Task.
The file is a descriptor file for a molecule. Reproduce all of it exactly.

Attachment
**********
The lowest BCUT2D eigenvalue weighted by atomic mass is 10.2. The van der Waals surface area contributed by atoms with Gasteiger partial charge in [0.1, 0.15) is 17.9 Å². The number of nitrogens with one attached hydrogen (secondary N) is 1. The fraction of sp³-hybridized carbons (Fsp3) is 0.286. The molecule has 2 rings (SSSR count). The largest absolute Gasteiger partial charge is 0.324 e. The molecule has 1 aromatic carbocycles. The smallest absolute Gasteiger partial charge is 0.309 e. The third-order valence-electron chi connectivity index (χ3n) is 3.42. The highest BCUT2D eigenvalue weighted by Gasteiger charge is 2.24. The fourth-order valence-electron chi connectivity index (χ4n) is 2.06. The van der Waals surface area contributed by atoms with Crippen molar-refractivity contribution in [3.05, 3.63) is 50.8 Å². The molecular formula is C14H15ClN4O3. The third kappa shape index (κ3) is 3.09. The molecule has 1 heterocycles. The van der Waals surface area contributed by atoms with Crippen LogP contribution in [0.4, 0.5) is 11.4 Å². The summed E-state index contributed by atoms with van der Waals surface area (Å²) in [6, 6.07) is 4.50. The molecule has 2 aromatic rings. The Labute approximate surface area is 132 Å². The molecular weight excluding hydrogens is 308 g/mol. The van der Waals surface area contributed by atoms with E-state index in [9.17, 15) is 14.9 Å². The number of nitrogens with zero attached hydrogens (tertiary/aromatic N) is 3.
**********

The lowest BCUT2D eigenvalue weighted by atomic mass is 10.2. The van der Waals surface area contributed by atoms with Gasteiger partial charge in [0.1, 0.15) is 17.9 Å². The number of nitrogens with one attached hydrogen (secondary N) is 1. The fraction of sp³-hybridized carbons (Fsp3) is 0.286. The molecule has 2 rings (SSSR count). The largest absolute Gasteiger partial charge is 0.324 e. The molecule has 1 aromatic carbocycles. The smallest absolute Gasteiger partial charge is 0.309 e. The third-order valence-electron chi connectivity index (χ3n) is 3.42. The highest BCUT2D eigenvalue weighted by Gasteiger charge is 2.24. The fourth-order valence-electron chi connectivity index (χ4n) is 2.06. The van der Waals surface area contributed by atoms with Crippen molar-refractivity contribution in [3.05, 3.63) is 50.8 Å². The molecular formula is C14H15ClN4O3. The third kappa shape index (κ3) is 3.09. The molecule has 1 heterocycles. The van der Waals surface area contributed by atoms with Crippen LogP contribution in [0.4, 0.5) is 11.4 Å². The summed E-state index contributed by atoms with van der Waals surface area (Å²) in [6, 6.07) is 4.50. The molecule has 2 aromatic rings. The Labute approximate surface area is 132 Å². The molecular weight excluding hydrogens is 308 g/mol. The van der Waals surface area contributed by atoms with E-state index in [9.17, 15) is 14.9 Å². The number of nitrogens with zero attached hydrogens (tertiary/aromatic N) is 3.